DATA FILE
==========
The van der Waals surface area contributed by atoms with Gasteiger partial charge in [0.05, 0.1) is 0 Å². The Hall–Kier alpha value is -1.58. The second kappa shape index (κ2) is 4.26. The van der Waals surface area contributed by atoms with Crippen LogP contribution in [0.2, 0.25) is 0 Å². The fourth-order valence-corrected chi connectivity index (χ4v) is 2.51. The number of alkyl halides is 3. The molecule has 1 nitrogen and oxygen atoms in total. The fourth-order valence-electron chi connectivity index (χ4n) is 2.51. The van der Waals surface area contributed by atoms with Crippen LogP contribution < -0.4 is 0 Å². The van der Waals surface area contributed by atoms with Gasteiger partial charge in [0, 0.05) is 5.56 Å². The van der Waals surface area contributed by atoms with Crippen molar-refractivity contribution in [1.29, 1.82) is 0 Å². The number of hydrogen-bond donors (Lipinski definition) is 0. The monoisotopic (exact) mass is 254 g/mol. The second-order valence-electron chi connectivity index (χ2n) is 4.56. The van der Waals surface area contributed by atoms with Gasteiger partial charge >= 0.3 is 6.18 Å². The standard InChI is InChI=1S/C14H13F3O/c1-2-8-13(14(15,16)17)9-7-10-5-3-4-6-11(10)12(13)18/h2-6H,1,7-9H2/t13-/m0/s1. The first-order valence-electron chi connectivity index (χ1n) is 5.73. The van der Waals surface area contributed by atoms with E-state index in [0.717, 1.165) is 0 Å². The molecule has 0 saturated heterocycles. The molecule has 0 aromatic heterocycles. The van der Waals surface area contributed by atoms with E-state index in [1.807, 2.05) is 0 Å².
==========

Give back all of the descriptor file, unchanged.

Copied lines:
The van der Waals surface area contributed by atoms with Gasteiger partial charge in [0.05, 0.1) is 0 Å². The Hall–Kier alpha value is -1.58. The second kappa shape index (κ2) is 4.26. The van der Waals surface area contributed by atoms with Crippen LogP contribution in [0.2, 0.25) is 0 Å². The fourth-order valence-corrected chi connectivity index (χ4v) is 2.51. The number of alkyl halides is 3. The molecule has 1 nitrogen and oxygen atoms in total. The fourth-order valence-electron chi connectivity index (χ4n) is 2.51. The van der Waals surface area contributed by atoms with Crippen LogP contribution < -0.4 is 0 Å². The van der Waals surface area contributed by atoms with Gasteiger partial charge in [0, 0.05) is 5.56 Å². The van der Waals surface area contributed by atoms with Crippen molar-refractivity contribution in [1.29, 1.82) is 0 Å². The number of hydrogen-bond donors (Lipinski definition) is 0. The monoisotopic (exact) mass is 254 g/mol. The second-order valence-electron chi connectivity index (χ2n) is 4.56. The van der Waals surface area contributed by atoms with Gasteiger partial charge >= 0.3 is 6.18 Å². The standard InChI is InChI=1S/C14H13F3O/c1-2-8-13(14(15,16)17)9-7-10-5-3-4-6-11(10)12(13)18/h2-6H,1,7-9H2/t13-/m0/s1. The first-order valence-electron chi connectivity index (χ1n) is 5.73. The van der Waals surface area contributed by atoms with E-state index in [0.717, 1.165) is 0 Å². The molecule has 0 saturated heterocycles. The molecule has 0 aromatic heterocycles. The van der Waals surface area contributed by atoms with E-state index in [1.807, 2.05) is 0 Å².